Looking At Financial Data In R & Python With QuandlsteemCreated with Sketch.

in programming •  last year

Hi there. This post is a short guide to Quandl in R and Python.

I first heard about Quandl from Datacamp and through sentdex's Python tutorials on Youtube.

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  1. What Is Quandl?
  2. An Example In R With Housing Prices Data
  3. An Example In Python With Perth Mint Silver Prices
  4. References

1) What Is Quandl?

Quandl is a source for financial, economic and alternative datasets for those interested in the financial markets, trading and investing. A good handful of the datasets are free while other datasets do require payment.

A lot of the datasets deal with time dependent data (i.e. time series). The data can be extracted and analyzed with Microsoft Excel (with an add-in), R, Python, etc.

You do need an authentication key/token to access the datasets. A free authentication key can be obtained after signing up for a free Quandl account. (Info on authentication)

2) An Example In R With Housing Prices Data

In this R example, I look at housing prices in Clarkson, NY where the data is provided by Zillow. I first load the appropriate packages into R.

# If you need to install Quandl:

# install.packages("Quandl")

# Loading Financial data With Quandl:


If you need to install a package into R, use the code install.packages("pkg_name_here").

Instead of the usual ggplot2 data visualization package, I use plotly instead. (plotly can also be used in Python).

Before accessing data from Quandl, you do need a Quandl authorization with the API key. In R, you need the code Quandl.api_key("API_key_here").

When you go to dataset page, you will notice a Quandl code in the top right. This Quandl code is a unique code for that dataset and is needed to access the data. The first screenshot shows the page with the Quandl code at the top right and the second screenshot shows information about the data.



This Quandl code is used in the Quandl() function in R for data retrieval.

clarkson_ny_prices <- Quandl("ZILLOW/C3821_ZHVITT")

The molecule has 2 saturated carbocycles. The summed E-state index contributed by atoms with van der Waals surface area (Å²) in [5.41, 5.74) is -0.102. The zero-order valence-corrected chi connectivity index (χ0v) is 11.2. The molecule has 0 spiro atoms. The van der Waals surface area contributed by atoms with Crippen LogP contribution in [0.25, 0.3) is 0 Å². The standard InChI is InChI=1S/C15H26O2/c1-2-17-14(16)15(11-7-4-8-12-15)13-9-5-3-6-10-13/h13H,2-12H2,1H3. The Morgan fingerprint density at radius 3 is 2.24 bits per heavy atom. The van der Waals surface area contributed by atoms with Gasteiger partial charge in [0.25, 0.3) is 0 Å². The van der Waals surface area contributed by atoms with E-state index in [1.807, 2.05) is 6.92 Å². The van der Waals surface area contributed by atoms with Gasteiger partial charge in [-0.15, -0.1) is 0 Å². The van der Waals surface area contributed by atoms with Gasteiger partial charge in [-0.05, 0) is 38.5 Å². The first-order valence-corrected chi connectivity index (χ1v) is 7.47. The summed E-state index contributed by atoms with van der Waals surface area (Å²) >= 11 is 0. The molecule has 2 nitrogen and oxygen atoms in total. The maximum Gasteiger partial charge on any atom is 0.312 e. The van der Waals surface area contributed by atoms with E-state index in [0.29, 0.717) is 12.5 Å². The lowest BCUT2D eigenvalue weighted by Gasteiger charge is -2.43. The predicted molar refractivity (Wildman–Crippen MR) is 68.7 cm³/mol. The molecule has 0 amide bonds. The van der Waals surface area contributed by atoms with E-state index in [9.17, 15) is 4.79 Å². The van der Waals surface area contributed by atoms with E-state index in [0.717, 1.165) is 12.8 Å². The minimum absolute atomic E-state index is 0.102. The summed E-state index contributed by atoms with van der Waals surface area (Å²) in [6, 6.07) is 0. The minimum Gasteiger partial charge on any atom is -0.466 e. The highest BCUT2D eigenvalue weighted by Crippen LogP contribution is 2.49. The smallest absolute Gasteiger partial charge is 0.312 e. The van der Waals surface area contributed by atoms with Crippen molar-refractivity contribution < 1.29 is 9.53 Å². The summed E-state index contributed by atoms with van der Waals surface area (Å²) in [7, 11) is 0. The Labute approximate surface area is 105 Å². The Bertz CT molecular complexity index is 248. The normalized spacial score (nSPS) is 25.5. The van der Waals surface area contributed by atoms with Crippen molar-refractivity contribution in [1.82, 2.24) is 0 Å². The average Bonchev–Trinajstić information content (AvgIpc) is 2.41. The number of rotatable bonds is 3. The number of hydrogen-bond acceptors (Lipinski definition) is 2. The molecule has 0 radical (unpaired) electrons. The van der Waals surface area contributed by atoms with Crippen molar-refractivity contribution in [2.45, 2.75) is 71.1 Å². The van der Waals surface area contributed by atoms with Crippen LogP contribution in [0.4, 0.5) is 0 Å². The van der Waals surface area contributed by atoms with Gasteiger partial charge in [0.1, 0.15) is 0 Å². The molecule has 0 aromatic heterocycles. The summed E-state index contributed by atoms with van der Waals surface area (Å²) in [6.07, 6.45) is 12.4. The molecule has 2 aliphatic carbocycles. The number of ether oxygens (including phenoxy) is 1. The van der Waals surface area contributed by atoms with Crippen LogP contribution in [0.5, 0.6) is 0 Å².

# Preview data:


        Date  Value
1 2017-06-30 204400
2 2017-05-31 207200
3 2017-04-30 207100
4 2017-03-31 204300
5 2017-02-28 200100
6 2017-01-31 198800

          Date  Value
250 1996-09-30 125300
251 1996-08-31 126200
252 1996-07-31 126700
253 1996-06-30 126100
254 1996-05-31 125400
255 1996-04-30 125500

I usually like to display plots in R with the ggplot2 package but this time I am using plotly here.

# A simple plotly Plot:

plot_ly(data = clarkson_ny_prices, x = ~Date, y = ~Value) %>%
  add_lines(y = clarkson_ny_prices$Value) %>%
  layout(xaxis = list(title = "\n Date", titlefont = "Courier New, monospace"), 
         yaxis = list(title = "Price \n", 
                      titlefont = "Courier New, monospace"),
         title = "Zillow's Home Value Index For Clarkson, NY \n") 


Some Considerations

  • Remember that these housing prices are estimates of the median market value in Clarkson, NY. (It is very difficult to get complete and perfect data!)
  • A median is a measure where it is in the middle or a sorted number sequence. Half of the values are above and the other half are below the median price.
  • The overall trend is that the housing prices are going up.
  • Will housing prices still go up? Will prices fall and when?
  • What are the types of houses in this data?

3) An Example In Python With Perth Mint Silver Prices

This second example deals with silver prices from the Perth Mint in the Python programming language. I import pandas, matplotlib and quandl into Python.

# Quandl Plots In Python

# Ref: https://www.quandl.com/data/ZILLOW/C3821_ZHVITT-Zillow-Home-Value-Index-City-Zillow-Home-Value-Index-Top-Tier-Clarkson-NY
# https://pythonprogramming.net/using-quandl-data/
# https://www.quandl.com/data/PERTH/SLVR_USD_M-Silver-Spot-Prices-USD-Monthly
# Quick Start Guide: https://blog.quandl.com/getting-started-with-the-quandl-api

import quandl as Quandl
import matplotlib.pyplot as plt
import pandas as pd

auth_token = 'API_key_here'